During the early 19th century, renowned horticulturist Thomas Andrew Knight began developing new pear varieties. The RHS (Royal Horticultural Society) encouraged pear growing and in 1826 there were 622 varieties in their gardens at Chiswick. The breakthrough in dessert varieties occurred in 1858 with the introduction into England of ‘Doyenne du Comice’. The first significant English pear to be produced by controlled breeding was ‘Fertility’ in 1875, although this variety is no longer produced commercially. Well-known ‘Conference’ was introduced in 1894 and with ‘Comice’ quickly overshadowed all other pear varieties that have declined in production today. During the 20th century both the sales and production of ‘Comice’ declined whilst ‘Conference’ increased in popularity and today this variety represents more than 90% of UK commercial production. The 5 top pear producers in 2012 were China (17,325,831 metric tons), the USA, Argentina, Italy and Turkey.
Pear trees can take a while to start fruiting properly and they do not appreciate the cold of an imperfect supply of water.
The varieties ‘Conference’ and ‘Doyenne du Comice’ are popular to grow in the UK. Both are recommended as reliable and relatively easy to expect a productive harvest from during October-November. For earlier pears, ‘Beurre Giffard’ produce in August. ‘Fondante d’Automne’ fruits September-October as does ‘Louise Bonne of Jersey’ and for a really late crop, ‘Clou Morceau’ is ready at the end of the year, December-January.
New varieties are self-fertile so if you only have space for one tree, look out for these brands. However, as with all fruit trees, even self-fertile trees will produce a better crop if there are other varieties of trees nearby. Some varieties do not pollinate with each other. Pears are usually grafted onto ‘Quince A’ (semi-vigorous, 4-6m in height) or ‘Quince C’ (semi-dwarfing, 2.5-5m).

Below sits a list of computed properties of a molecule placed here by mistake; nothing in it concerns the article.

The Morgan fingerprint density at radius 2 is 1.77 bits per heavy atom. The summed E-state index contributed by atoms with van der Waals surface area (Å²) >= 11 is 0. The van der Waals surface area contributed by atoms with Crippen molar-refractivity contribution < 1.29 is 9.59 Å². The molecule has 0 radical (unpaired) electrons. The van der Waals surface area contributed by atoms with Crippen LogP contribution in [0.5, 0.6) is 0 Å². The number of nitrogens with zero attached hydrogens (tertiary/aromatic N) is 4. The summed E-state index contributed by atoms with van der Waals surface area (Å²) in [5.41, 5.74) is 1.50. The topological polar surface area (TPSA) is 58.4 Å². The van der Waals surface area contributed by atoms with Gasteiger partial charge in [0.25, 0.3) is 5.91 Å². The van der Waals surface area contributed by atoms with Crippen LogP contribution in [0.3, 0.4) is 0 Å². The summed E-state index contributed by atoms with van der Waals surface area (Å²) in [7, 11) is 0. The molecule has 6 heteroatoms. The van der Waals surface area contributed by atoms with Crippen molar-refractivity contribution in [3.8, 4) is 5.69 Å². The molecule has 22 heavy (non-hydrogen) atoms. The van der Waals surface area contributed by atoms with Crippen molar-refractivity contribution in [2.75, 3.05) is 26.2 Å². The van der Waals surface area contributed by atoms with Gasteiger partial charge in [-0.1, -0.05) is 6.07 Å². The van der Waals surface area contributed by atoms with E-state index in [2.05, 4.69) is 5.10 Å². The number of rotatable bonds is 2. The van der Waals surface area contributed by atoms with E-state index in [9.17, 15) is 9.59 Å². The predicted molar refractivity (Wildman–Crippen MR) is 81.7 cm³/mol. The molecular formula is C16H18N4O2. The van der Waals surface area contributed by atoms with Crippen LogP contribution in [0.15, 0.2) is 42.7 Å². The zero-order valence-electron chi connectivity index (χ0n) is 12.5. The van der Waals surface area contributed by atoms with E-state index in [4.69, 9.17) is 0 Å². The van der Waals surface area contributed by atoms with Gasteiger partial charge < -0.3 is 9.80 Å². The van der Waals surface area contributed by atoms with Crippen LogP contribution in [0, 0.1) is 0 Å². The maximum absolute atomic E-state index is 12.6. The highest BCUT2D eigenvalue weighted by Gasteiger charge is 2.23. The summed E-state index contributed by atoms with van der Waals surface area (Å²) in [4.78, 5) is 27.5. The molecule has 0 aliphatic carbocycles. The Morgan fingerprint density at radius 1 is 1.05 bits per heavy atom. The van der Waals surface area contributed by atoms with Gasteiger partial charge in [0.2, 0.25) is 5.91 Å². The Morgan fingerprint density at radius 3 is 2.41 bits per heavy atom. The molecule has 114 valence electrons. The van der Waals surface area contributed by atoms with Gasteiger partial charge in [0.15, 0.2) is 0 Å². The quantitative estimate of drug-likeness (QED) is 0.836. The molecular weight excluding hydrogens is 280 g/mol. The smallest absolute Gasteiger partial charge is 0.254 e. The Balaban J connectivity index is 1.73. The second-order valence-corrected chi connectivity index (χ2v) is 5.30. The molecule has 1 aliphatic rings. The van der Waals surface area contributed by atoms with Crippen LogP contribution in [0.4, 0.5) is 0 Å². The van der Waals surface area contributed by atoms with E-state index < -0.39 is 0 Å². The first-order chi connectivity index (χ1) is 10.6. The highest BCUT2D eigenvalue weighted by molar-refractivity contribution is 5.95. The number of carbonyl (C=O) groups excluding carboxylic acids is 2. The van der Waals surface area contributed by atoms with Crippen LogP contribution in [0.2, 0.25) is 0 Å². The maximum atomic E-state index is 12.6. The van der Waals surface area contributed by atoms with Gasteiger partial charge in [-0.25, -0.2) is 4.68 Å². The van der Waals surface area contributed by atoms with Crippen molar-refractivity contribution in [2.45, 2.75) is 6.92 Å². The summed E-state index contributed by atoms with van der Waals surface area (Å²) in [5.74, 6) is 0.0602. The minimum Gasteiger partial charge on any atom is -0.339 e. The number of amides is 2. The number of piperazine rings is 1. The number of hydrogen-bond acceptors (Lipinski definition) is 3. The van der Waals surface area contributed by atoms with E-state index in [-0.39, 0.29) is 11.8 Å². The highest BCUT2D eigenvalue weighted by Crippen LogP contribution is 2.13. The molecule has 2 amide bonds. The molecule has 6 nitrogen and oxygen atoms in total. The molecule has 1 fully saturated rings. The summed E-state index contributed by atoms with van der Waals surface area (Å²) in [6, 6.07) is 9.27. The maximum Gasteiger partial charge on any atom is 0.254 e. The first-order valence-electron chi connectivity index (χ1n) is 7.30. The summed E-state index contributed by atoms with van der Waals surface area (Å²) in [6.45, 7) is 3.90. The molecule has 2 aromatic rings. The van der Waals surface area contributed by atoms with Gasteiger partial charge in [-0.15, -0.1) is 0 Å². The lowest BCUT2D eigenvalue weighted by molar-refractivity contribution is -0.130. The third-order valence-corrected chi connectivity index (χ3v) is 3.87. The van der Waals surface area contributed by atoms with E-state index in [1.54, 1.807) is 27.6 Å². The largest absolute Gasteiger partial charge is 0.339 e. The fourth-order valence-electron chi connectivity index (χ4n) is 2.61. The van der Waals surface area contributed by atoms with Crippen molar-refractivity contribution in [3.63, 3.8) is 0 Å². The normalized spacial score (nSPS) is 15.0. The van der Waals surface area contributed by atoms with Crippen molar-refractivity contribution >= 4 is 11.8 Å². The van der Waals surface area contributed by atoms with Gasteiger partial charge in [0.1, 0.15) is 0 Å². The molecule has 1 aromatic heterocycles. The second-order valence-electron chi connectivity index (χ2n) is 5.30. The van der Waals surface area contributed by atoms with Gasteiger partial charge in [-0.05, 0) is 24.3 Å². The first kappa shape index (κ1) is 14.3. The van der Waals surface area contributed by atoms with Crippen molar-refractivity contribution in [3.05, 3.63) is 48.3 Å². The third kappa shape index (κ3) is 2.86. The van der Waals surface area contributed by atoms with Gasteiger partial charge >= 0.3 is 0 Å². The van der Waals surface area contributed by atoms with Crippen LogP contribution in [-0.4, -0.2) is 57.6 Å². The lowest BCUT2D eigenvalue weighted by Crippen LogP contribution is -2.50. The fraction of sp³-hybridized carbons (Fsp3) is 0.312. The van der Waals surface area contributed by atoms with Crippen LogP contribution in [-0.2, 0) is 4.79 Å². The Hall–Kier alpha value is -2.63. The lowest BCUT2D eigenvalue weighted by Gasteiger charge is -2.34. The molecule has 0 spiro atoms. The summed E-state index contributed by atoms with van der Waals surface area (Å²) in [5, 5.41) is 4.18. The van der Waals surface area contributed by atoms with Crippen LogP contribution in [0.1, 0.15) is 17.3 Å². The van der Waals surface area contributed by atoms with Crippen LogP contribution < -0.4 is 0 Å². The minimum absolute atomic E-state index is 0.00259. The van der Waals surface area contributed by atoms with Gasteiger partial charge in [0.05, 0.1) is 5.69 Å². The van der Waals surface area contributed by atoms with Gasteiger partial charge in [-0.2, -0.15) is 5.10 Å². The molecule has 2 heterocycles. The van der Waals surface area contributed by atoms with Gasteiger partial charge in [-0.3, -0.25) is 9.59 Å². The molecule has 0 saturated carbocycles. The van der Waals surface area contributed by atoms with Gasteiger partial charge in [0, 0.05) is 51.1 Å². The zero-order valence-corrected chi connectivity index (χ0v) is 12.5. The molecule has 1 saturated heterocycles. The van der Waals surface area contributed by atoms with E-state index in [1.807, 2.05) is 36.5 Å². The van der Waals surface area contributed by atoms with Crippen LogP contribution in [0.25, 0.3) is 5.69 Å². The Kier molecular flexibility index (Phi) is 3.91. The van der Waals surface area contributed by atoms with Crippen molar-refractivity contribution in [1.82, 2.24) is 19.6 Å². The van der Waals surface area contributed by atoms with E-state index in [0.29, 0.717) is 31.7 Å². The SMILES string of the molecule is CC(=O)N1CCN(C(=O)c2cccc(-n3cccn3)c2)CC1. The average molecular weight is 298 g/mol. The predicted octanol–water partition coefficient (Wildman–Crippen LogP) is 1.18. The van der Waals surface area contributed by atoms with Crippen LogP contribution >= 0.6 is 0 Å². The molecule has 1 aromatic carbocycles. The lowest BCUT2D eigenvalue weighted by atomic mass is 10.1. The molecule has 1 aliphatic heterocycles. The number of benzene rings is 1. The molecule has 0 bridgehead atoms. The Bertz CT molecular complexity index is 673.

Pears can be temperamental. ‘Conference’ is meant to be able to ‘rough it’ a little but that was our one pear tree that struggled last year, came back to life a little when we moved it to a better location earlier this year before dying on us a few weeks ago. Pears require a sheltered, sunny location with a fertile, well-drained soil that is neutral or acidic. Apparently, they do not like sandy soils – oops for us. However, if you can get your pear tree to survive and fruit, it is well worth it – they taste so much better than shop pears and you can grow varieties that your local supermarket would never dream of selling.
Plant your pear trees 5m from its neighbour if it is a ‘Quince A’ rootstock, 3.5m if it is a ‘C’. Pear trees are pruned as for apples. For the first winter, prune the central leader to a bud that is around 25cm above the highest lateral. Cut back the laterals by half, 6mm above an outward facing bud. Remove any other ranches that develop along the trunk. For the second winter, prune the laterals by 1/3, just above an outward facing bud to encourage an open centre to the tree. Sublaterals will have grown so choose three on each branch that are not facing the centre and are as equally spaced as possible, cutting them back by 1/3. Shorten other sublaterals to 3 or 4 buds to encourage growth into fruiting spurs. Remove any shoots that have grown along the trunk. For the third winter, choose further well-placed sublaterals to prune back by 1/3 to extend the network of beaches and prune back others to form short spurs of 3 or 4 buds as before. Remove nay branches that are crossing or growing towards the centre of the tree.